instruction, an instruction to load the RY register or the accumulator, either the MOV
ALU, A instruction or the CLR A instruction, and a D1-bus instruction. These are the
only instructions that can be used in parallel with each other; other instructions require a
cycle of their very own.

All the rest Totally agree with you. But if we unload the SH2 from calculations that the SCU-DSP can do asynchronously. We could use the SH2 slave with the J. Burton code to reduce the overdraw. As? Part of my idea is the following algorithm sketch. According to those criteria:

Starting data for my hypothesis:
Taking as a basis the Sonic R (or your project) in this case I have the data already:
1 Player: 1.266 max @ 30 = 37.980
2 player Splitscreen: 1.374 max @ 30 = 41.220
 
Of which (Rounded data):
Gouraud Distorted Sprite = 1000
  a) Light source Color = 500
  b) Light Pre-calculated = 500
Flat Distorted Sprite = 200
Sprite Scaled = 100

Requirements:
- Using the raster software by J. Burton. Rasterized part of the "distorted sprites". Converting them into Normal Sprites with the exact pixels. Like PSX. In my estimate up to 200 quads, 400 triangles. According to the R of the initial screen.
- HSS always activated for distorted sprites or scaled sprites = or greater than 32x32
- Do not use textures + large 64x64. Or the minimum ones on the screen.
- Using Pre-clipping Enabled for quads outside the System Clipping Coordinates.
- Using Pre-clipping Disable for quads that are always inside, whole or for the most part, of the System Clipping Coordinates.
- User Clipping Coordinates always.
- Use User Local Clipping if zones such as: Interiors, houses, tunnels, caves ... etc ..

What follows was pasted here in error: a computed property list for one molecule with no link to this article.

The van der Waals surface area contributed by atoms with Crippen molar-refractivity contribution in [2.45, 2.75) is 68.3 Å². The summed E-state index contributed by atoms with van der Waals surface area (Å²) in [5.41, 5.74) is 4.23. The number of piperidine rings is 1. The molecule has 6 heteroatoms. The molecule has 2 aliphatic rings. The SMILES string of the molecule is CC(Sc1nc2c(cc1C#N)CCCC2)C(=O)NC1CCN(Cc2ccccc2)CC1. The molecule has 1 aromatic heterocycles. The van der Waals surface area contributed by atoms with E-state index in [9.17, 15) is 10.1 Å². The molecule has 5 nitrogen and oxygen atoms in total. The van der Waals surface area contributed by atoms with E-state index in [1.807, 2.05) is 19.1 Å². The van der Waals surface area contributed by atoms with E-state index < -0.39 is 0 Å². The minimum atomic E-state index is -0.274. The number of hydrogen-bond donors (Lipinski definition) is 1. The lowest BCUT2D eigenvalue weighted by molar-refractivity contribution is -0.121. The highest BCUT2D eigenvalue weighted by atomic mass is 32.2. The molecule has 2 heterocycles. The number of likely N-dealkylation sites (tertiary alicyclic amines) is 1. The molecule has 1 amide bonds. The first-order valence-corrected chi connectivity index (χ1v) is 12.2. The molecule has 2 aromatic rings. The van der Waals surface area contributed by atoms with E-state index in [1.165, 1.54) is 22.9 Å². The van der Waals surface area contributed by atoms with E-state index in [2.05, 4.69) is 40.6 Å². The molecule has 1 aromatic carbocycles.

- Use End Code in textures with masked or transparent areas.
- Use Transparent Pixel only for distorted sprites with texture.
- Using End Code Draw and Transparent Pixel Draw is the most optimal, but less colors.

Now, we follow a typical Viewing frustum Clipping case:
A) Near Clipping Zone:
1) If the quad forms an angle between 90 and 45deg.
  a) Draw with VDP1 without mipmap.
  b) Gouraud is drawn.

2) If the quad forms an angle less than 45deg with the camera view.
  a) Draw with VDP1 with level 2 of mip-map.
  b) Gouraud is drawn.

3) If the quad forms an angle less than 30deg with the view camera:
 a) Change the texture quad to a flat polygon with a precalculated base color(representative of the entire texture)
 b) Gouraud is not drawn.

B) Medium Clipping Zone:
1) If the quad forms an angle between 90 and 45.
 a) Draw with VDP1 change to mipmap Level 2.
 b) Gouraud is drawn.

2) If the quad forms an angle less than 45deg with the camera view.
 a) Change the texture quad to a flat polygon with a precalculated base color(representative of the entire texture)
 b) Gouraud is not drawn. Flat Lighing(pallete CLUT levels luminance).

3) If the quad forms an angle less than 30deg with the view camera:
 a) Raster SH2 slave with precalculated flat color(representative of the entire texture).
 b) Gouraud is not drawn. No lighting

C) Far Clipping Zone:
1) If the quad forms an angle between 90 and 45.
  a) Draw with VDP1 change to a flat polygon whit a precalculated base color(representative of the entire texture)
  b) Gouraud is not drawn. Flat Lighing(pallete CLUT levels luminance).

2) If the quad forms an angle less than 45deg with the camera view.
 a) Raster SH2 slave with precalculated flat color(representative of the entire texture).